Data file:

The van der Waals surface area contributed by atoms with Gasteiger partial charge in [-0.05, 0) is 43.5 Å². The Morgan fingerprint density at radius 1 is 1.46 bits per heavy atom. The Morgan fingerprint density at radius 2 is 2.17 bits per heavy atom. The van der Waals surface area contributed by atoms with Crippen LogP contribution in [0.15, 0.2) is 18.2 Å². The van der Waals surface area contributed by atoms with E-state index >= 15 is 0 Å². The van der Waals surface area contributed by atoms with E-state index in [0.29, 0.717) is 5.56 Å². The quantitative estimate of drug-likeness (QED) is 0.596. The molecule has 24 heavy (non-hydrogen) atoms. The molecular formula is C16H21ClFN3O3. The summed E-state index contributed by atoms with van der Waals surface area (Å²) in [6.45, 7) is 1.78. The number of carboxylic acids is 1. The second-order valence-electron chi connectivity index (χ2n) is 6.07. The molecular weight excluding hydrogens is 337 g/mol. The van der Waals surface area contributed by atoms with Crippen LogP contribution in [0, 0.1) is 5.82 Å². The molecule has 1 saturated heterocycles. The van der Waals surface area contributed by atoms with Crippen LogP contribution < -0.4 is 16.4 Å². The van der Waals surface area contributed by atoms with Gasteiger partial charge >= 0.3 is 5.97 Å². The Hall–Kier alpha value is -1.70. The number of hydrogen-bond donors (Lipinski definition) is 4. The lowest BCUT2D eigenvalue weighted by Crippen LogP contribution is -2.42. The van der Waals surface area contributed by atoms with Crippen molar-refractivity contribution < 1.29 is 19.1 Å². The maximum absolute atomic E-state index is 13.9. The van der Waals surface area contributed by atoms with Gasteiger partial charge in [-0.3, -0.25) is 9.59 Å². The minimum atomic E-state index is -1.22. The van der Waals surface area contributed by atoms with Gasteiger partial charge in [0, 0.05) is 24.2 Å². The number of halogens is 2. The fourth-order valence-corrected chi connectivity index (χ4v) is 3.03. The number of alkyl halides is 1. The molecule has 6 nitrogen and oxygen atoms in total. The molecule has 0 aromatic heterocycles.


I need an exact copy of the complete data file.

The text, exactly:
The van der Waals surface area contributed by atoms with Gasteiger partial charge in [-0.05, 0) is 43.5 Å². The Morgan fingerprint density at radius 1 is 1.46 bits per heavy atom. The Morgan fingerprint density at radius 2 is 2.17 bits per heavy atom. The van der Waals surface area contributed by atoms with Crippen LogP contribution in [0.15, 0.2) is 18.2 Å². The van der Waals surface area contributed by atoms with E-state index >= 15 is 0 Å². The van der Waals surface area contributed by atoms with E-state index in [0.29, 0.717) is 5.56 Å². The quantitative estimate of drug-likeness (QED) is 0.596. The molecule has 24 heavy (non-hydrogen) atoms. The molecular formula is C16H21ClFN3O3. The summed E-state index contributed by atoms with van der Waals surface area (Å²) in [6.45, 7) is 1.78. The number of carboxylic acids is 1. The second-order valence-electron chi connectivity index (χ2n) is 6.07. The molecular weight excluding hydrogens is 337 g/mol. The van der Waals surface area contributed by atoms with Crippen LogP contribution in [0, 0.1) is 5.82 Å². The molecule has 1 saturated heterocycles. The van der Waals surface area contributed by atoms with Crippen LogP contribution < -0.4 is 16.4 Å². The van der Waals surface area contributed by atoms with Gasteiger partial charge >= 0.3 is 5.97 Å². The Hall–Kier alpha value is -1.70. The number of hydrogen-bond donors (Lipinski definition) is 4. The lowest BCUT2D eigenvalue weighted by Crippen LogP contribution is -2.42. The van der Waals surface area contributed by atoms with Crippen molar-refractivity contribution < 1.29 is 19.1 Å². The maximum absolute atomic E-state index is 13.9. The van der Waals surface area contributed by atoms with Gasteiger partial charge in [-0.3, -0.25) is 9.59 Å². The minimum atomic E-state index is -1.22. The van der Waals surface area contributed by atoms with Gasteiger partial charge in [0, 0.05) is 24.2 Å². The number of halogens is 2. The fourth-order valence-corrected chi connectivity index (χ4v) is 3.03. The number of alkyl halides is 1. The molecule has 6 nitrogen and oxygen atoms in total. The molecule has 0 aromatic heterocycles.